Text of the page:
A child uses the “bad” words for the first time, at the age of 2.5 – 3 years. In this developmental stage, the child explores the world, people, things and words. This is part of the learning process. The child has ears to hear and a mouth to repeat what he/she hears.
Children absorb any new information like a sponge. Words heard from classmates and relatives, passers-by or on TV are very easily reproduced by an infant. Children like to imitate and generally tend to use the “bad words” they hear from people they admire.
Children can perceive that swearing is a powerful tool with which they “control” those around them. Children in this way show parents that they are starting to grow up and their parents are not able to control everything.
Children 2.5 – 3 years old are still young to filter the sounds and choose what to say or reject what should not. The younger the child, the less “aware” he/she is that the word he is using can be offensive and hurt other people’s feelings. Swearing are words with more emotional intensity than ordinary everyday words. And of course children “perceive” very easily the emotional tensions.
At an older age children may end up swearing systematically and in a very ugly way. They can also combine swearing with a more general aggressive behavior and swearing, thus expressing their anger and anxiety. In this case, it would be good to turn to a specialist for proper advice.
- Pay attention to the language you use in front of the child because she/he imitates you. If the child hears the “bad” words from school then it is important to talk to the teachers to address the issue within the school environment.
- If you want your child to stop saying “bad” words you should stop rewarding their behavior by showing that saying “bad” words is fun and funny. Avoid laughing and discourage others from laughing when they hear the child swearing.
- Apply the technique of “ignorance” especially to younger children. Ignore the fact completely. Ignore and pretend you did not hear anything. Paying attention every time a child says a bad word, there is a risk of starting a challenging game. With the technique of ignorance, the child is convinced that by speaking badly, he/she does not do something remarkable and is more likely not to repeat it. If he/she does, however, try to continue to be indifferent, always keeping your patience.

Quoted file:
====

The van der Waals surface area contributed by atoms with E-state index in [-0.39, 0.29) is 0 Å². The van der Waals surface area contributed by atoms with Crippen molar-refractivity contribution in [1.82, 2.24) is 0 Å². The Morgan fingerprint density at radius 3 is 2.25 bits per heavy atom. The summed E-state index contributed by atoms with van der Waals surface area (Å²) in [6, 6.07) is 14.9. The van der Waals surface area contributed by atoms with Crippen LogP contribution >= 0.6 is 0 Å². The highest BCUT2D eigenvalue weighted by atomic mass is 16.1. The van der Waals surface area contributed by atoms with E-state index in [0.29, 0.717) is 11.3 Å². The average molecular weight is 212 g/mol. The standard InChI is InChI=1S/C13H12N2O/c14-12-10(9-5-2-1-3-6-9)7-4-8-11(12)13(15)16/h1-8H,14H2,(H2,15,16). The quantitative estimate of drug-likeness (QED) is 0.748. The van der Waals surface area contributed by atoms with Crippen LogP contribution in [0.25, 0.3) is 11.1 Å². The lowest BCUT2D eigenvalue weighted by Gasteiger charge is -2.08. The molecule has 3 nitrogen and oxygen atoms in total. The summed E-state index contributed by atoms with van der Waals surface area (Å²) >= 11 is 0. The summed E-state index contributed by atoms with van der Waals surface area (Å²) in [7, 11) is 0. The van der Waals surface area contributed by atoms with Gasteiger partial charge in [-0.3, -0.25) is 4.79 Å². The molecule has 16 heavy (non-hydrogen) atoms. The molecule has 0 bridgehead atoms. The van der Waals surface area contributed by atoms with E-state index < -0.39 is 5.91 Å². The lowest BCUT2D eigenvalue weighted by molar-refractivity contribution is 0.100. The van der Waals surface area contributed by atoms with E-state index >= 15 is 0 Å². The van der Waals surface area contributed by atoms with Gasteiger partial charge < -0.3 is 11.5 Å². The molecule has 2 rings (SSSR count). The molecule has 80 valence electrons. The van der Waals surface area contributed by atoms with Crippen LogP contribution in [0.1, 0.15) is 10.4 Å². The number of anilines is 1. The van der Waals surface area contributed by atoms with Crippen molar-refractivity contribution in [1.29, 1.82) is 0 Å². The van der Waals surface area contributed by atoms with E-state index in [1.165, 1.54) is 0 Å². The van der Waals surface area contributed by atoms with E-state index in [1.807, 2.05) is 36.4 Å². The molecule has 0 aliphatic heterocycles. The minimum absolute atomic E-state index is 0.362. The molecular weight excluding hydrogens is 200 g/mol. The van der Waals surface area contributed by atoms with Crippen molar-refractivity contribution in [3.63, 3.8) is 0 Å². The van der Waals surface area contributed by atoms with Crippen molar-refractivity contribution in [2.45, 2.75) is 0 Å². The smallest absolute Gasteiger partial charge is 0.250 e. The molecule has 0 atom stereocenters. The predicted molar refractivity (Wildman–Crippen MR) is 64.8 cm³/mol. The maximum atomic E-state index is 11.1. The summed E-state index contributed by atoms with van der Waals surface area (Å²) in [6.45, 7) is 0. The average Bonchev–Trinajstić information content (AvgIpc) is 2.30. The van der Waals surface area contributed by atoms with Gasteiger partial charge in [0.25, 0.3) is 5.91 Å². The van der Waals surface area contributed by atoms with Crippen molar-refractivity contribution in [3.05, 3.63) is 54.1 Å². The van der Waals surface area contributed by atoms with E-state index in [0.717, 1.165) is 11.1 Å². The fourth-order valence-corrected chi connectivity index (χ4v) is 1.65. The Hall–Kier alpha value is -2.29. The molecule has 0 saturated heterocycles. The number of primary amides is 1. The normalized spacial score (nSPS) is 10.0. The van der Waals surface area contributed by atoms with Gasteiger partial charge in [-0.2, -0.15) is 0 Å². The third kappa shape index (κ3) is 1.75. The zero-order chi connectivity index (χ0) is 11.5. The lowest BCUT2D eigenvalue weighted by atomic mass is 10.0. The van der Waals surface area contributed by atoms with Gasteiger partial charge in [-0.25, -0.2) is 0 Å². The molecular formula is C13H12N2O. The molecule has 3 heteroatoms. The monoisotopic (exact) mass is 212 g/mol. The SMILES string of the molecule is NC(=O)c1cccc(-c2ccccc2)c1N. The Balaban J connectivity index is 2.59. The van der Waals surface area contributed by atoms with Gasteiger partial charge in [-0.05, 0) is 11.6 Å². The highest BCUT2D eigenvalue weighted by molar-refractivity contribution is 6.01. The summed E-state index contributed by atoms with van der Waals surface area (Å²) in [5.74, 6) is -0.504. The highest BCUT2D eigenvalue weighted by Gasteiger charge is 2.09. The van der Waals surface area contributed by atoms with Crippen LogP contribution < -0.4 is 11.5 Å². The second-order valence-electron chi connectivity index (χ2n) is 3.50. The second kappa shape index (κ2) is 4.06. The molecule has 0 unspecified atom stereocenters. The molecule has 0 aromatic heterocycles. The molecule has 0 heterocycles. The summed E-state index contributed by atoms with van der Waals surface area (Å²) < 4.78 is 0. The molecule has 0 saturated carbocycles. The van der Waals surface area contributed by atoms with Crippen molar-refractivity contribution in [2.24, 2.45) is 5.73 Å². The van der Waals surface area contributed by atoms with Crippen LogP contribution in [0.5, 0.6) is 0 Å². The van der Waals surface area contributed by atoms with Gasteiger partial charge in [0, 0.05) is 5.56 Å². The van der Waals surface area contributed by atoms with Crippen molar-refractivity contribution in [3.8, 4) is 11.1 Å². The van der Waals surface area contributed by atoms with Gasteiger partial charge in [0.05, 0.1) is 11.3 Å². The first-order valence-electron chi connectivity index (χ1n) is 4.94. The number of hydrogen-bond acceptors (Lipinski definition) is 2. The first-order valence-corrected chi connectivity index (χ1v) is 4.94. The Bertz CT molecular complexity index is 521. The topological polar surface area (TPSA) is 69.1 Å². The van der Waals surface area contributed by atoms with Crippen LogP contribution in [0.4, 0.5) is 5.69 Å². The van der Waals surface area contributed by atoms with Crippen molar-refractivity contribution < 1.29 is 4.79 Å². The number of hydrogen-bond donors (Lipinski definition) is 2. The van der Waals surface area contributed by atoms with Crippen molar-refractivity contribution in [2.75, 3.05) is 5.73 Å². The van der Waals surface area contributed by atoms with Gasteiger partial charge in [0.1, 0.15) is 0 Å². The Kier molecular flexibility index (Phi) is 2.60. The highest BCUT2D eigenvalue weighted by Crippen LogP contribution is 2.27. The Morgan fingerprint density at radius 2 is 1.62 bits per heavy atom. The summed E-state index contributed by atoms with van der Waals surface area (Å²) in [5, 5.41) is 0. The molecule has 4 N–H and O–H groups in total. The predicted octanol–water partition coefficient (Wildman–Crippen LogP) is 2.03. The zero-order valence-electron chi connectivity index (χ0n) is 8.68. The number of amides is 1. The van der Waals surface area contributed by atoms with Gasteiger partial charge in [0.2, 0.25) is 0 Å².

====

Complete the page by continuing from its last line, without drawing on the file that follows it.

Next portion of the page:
- Ask the child if he/she knows what the word he/she uses means and explain what that word means.
- The first time the “bad” word is said, you can ask the child in a calm tone and without voices where he/she heard it and explain that it is important to avoid saying the word because it is offensive or ugly. If you start shouting and threatening the child you will find it difficult to manage. It is better to leave the room where the child is or gently move him/her away from a public place. You can say something like, “I’m sorry we’re leaving the store but here we avoid talking that way.” Do not make it appear as an act of revenge or punishment but as a natural consequence of his/her choice to swear.
- Argue and avoid moralizing against any unwanted behavior and in this case against the repetition of “bad words”. Saying to children “It’s not right” does not explain anything. “It’s good to avoid offending people around us using such words because they are hurt and upset” explains much more and helps children understand the meaning of the bad word and why it is good to avoid it. Avoid blaming children but firmly show them that their actions have consequences for other people.
- Spend time analyzing children’s behavior and avoid standing in classic stereotypes, such as “good kids should not swear” or “those who swear will not have friends” etc.
- Corporal punishment is something that is contraindicated in any case.
- When a child says “bad words” with a combination of aggressive behavior as a result of anger and anxiety then it is good to seek the help of a specialist for further suggestions.
Registered School / Educational Psychologist (Registration Number 423)